stand emerging infectious diseases and to reduce the burden of disease and mitigate its expression.

Vector-borne diseases, including diseases transmitted by ticks, continue to be a public health concern in the United States and abroad. Ticks are arthropods that belong to two large groups: hard (ixodid) and soft (argasid) ticks. Soft ticks undergo no more than seven molts during their life cycle while hard ticks undergo three (see Figure 1-1). The life cycle duration varies

FIGURE 1-1 The life cycle of a three-host tick, such as Ixodes and Dermacentor sp., illustrating the common host for each stage. In this example, beginning prior to the first host, the eggs hatch to larvae and then feed on the first host. After the larval feeding is complete, the larvae drop from the host and molt to the nymph stage. At this stage, the nymph attaches and feeds again. It then drops off of the second host and molts to an adult. The adult tick attaches to a third host for a final meal. Following the final meal, the tick drops off and eggs laid by a female tick restart the process.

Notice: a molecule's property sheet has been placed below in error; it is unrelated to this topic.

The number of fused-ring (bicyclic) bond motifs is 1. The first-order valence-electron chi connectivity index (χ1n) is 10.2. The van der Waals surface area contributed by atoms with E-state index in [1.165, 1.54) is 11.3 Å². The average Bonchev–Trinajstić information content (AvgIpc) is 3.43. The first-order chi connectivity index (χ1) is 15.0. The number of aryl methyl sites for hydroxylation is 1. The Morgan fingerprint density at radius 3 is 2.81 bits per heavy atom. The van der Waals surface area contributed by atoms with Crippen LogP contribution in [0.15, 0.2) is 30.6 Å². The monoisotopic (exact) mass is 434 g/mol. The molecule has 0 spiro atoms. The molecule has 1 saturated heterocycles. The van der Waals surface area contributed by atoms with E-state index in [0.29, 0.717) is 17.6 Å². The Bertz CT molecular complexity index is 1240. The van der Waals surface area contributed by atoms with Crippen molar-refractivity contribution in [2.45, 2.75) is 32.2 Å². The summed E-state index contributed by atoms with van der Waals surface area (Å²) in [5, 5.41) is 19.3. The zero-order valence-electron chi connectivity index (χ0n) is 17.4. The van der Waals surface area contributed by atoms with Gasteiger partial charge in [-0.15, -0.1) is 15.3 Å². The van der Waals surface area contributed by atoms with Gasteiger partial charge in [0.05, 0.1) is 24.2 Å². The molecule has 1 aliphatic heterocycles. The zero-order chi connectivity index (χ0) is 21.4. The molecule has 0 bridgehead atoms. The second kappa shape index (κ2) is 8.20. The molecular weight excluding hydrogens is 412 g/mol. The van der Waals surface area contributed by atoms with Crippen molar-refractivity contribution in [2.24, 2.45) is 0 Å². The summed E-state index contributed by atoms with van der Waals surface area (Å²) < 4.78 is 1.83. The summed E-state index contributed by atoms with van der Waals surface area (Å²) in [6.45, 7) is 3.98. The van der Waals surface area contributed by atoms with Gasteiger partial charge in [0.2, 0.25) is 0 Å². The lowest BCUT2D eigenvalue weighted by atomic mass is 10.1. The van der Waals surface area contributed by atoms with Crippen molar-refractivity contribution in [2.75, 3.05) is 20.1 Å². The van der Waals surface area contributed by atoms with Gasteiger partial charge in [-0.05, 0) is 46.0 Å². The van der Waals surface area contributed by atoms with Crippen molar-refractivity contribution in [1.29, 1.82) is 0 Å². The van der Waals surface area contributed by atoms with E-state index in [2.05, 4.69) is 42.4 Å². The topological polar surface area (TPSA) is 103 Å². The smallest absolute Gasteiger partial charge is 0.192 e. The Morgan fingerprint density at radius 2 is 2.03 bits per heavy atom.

FIGURE 1-1 The life cycle of a three-host tick, such as Ixodes and Dermacentor sp., illustrating the common host for each stage. In this example, beginning prior to the first host, the eggs hatch to larvae and then feed on the first host. After the larval feeding is complete, the larvae drop from the host and molt to the nymph stage. At this stage, the nymph attaches and feeds again. It then drops off of the second host and molts to an adult. The adult tick attaches to a third host for a final meal. Following the final meal, the tick drops off and eggs laid by a female tick restart the process.

SOURCE: Reprinted with permission of Dr. Jeremy Gray.



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